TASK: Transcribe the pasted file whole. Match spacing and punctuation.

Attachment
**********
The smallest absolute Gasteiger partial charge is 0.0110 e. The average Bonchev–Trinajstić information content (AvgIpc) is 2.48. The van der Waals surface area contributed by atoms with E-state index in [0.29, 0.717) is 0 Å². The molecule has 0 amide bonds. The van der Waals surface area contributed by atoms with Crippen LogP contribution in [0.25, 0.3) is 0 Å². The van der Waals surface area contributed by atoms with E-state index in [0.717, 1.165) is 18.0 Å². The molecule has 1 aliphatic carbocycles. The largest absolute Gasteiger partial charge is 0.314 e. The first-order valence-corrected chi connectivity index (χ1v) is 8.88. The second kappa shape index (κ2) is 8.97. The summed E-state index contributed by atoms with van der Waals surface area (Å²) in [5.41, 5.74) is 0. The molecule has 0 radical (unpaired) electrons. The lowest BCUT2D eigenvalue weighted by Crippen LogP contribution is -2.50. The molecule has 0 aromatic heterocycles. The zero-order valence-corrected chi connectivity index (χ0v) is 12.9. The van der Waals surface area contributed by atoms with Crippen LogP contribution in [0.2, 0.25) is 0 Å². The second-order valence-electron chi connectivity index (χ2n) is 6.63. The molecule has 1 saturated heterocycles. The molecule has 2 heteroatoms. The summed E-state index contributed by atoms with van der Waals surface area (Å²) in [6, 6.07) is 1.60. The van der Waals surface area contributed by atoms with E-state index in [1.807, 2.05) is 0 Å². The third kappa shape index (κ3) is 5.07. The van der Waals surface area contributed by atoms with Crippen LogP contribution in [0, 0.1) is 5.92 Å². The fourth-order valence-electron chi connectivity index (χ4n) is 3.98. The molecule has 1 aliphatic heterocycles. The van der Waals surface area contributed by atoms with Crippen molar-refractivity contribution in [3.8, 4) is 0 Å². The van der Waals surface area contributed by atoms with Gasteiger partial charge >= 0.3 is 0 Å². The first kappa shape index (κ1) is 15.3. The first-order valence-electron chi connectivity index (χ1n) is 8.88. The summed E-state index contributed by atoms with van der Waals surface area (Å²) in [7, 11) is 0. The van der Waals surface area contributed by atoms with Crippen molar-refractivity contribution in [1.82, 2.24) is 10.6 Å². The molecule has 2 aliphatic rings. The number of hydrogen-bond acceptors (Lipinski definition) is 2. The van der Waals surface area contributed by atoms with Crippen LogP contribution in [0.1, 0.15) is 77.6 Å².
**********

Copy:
The smallest absolute Gasteiger partial charge is 0.0110 e. The average Bonchev–Trinajstić information content (AvgIpc) is 2.48. The van der Waals surface area contributed by atoms with E-state index in [0.29, 0.717) is 0 Å². The molecule has 0 amide bonds. The van der Waals surface area contributed by atoms with Crippen LogP contribution in [0.25, 0.3) is 0 Å². The van der Waals surface area contributed by atoms with E-state index in [0.717, 1.165) is 18.0 Å². The molecule has 1 aliphatic carbocycles. The largest absolute Gasteiger partial charge is 0.314 e. The first-order valence-corrected chi connectivity index (χ1v) is 8.88. The second kappa shape index (κ2) is 8.97. The summed E-state index contributed by atoms with van der Waals surface area (Å²) in [5.41, 5.74) is 0. The molecule has 0 radical (unpaired) electrons. The lowest BCUT2D eigenvalue weighted by Crippen LogP contribution is -2.50. The molecule has 0 aromatic heterocycles. The zero-order valence-corrected chi connectivity index (χ0v) is 12.9. The van der Waals surface area contributed by atoms with Crippen LogP contribution in [0.2, 0.25) is 0 Å². The second-order valence-electron chi connectivity index (χ2n) is 6.63. The molecule has 1 saturated heterocycles. The molecule has 2 heteroatoms. The summed E-state index contributed by atoms with van der Waals surface area (Å²) in [6, 6.07) is 1.60. The van der Waals surface area contributed by atoms with E-state index in [1.807, 2.05) is 0 Å². The third kappa shape index (κ3) is 5.07. The van der Waals surface area contributed by atoms with Crippen LogP contribution in [0, 0.1) is 5.92 Å². The fourth-order valence-electron chi connectivity index (χ4n) is 3.98. The molecule has 1 aliphatic heterocycles. The van der Waals surface area contributed by atoms with Crippen molar-refractivity contribution in [3.8, 4) is 0 Å². The van der Waals surface area contributed by atoms with Gasteiger partial charge >= 0.3 is 0 Å². The first kappa shape index (κ1) is 15.3. The first-order valence-electron chi connectivity index (χ1n) is 8.88. The summed E-state index contributed by atoms with van der Waals surface area (Å²) in [7, 11) is 0. The van der Waals surface area contributed by atoms with Crippen molar-refractivity contribution in [1.82, 2.24) is 10.6 Å². The molecule has 2 aliphatic rings. The number of hydrogen-bond acceptors (Lipinski definition) is 2. The van der Waals surface area contributed by atoms with Crippen LogP contribution in [0.1, 0.15) is 77.6 Å².